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Cast located and hurried on stage, it was a triumphant performance. Rex’s dressing room was filled with well-wishers. Meanwhile Cecil Beaton stormed into Andrews’ room, picked up her hat and snapped, ‘Not that way you silly bitch!’ Andrews nearly burst into tears.

For all the bold characters in this production, Beaton was the biggest. Obsessive, bullish and yet brilliant. ‘Beaton sort of got my goat,’ wrote Andrews. ‘Because we were both British, I quickly picked up on something: he was grander than he had any right to be. Maybe I sensed arrogance or hidden ambition. Certainly he acted like a snob. I began to tease him a little, using my developing cockney accent to good effect when I felt he was being condescending or indifferent. And he liked it! I would glimpse the teeniest crack of a smile on his pursed lips and a slight twinkle in his eye when I deliberately flaunted a lower-class attitude. Eventually I believe we came to appreciate each other and his glorious costumes made one forget everything else anyway.’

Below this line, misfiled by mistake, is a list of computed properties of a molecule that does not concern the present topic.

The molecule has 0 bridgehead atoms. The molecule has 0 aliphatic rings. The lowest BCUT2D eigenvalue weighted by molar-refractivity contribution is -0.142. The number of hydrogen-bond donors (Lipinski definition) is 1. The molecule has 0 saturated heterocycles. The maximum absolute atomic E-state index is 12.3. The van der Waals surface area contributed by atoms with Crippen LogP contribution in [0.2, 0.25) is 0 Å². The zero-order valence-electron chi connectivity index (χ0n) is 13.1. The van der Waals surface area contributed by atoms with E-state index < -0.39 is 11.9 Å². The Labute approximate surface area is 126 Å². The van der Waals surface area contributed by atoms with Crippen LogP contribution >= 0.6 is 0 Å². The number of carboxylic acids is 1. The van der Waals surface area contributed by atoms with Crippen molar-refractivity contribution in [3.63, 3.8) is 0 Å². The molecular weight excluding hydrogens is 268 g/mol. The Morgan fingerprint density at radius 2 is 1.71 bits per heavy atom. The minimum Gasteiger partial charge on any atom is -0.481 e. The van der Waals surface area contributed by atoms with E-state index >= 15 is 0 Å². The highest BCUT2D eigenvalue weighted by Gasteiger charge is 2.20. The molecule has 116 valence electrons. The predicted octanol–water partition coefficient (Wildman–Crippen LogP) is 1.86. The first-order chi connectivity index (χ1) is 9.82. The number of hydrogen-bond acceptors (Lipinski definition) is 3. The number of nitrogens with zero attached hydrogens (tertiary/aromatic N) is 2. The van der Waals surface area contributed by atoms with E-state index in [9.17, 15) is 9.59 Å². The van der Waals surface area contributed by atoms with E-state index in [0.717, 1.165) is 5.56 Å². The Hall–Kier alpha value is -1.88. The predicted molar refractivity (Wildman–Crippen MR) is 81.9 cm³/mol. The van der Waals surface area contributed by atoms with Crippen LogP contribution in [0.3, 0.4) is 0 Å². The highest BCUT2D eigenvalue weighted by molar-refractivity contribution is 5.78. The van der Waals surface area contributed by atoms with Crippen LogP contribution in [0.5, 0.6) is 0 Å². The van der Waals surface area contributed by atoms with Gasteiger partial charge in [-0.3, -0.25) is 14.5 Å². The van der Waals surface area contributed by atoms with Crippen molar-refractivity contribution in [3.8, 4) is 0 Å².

Julie Andrews in the original 1956 Broadway production

Pictorial Press Ltd / Alamy Stock Photo

Yet his remarkable costumes went a long way to defining My Fair Lady as a classic, and an aesthetic. As you read, the beautiful, not-yet-famous actress Amara Okereke is deep in rehearsals, transforming into Eliza. This month she appears, as Andrews did, in character on the cover of Tatler. And when the show opens on 17 May, her star, too, will rise. I wonder if the atmosphere in rehearsals is as dramatic as that of the 1950s. One thing’s for sure: when the show opens at the Coliseum Theatre, there will be a level of buzz that hasn’t been rivalled in years. And afterwards, the cast might just dance all night.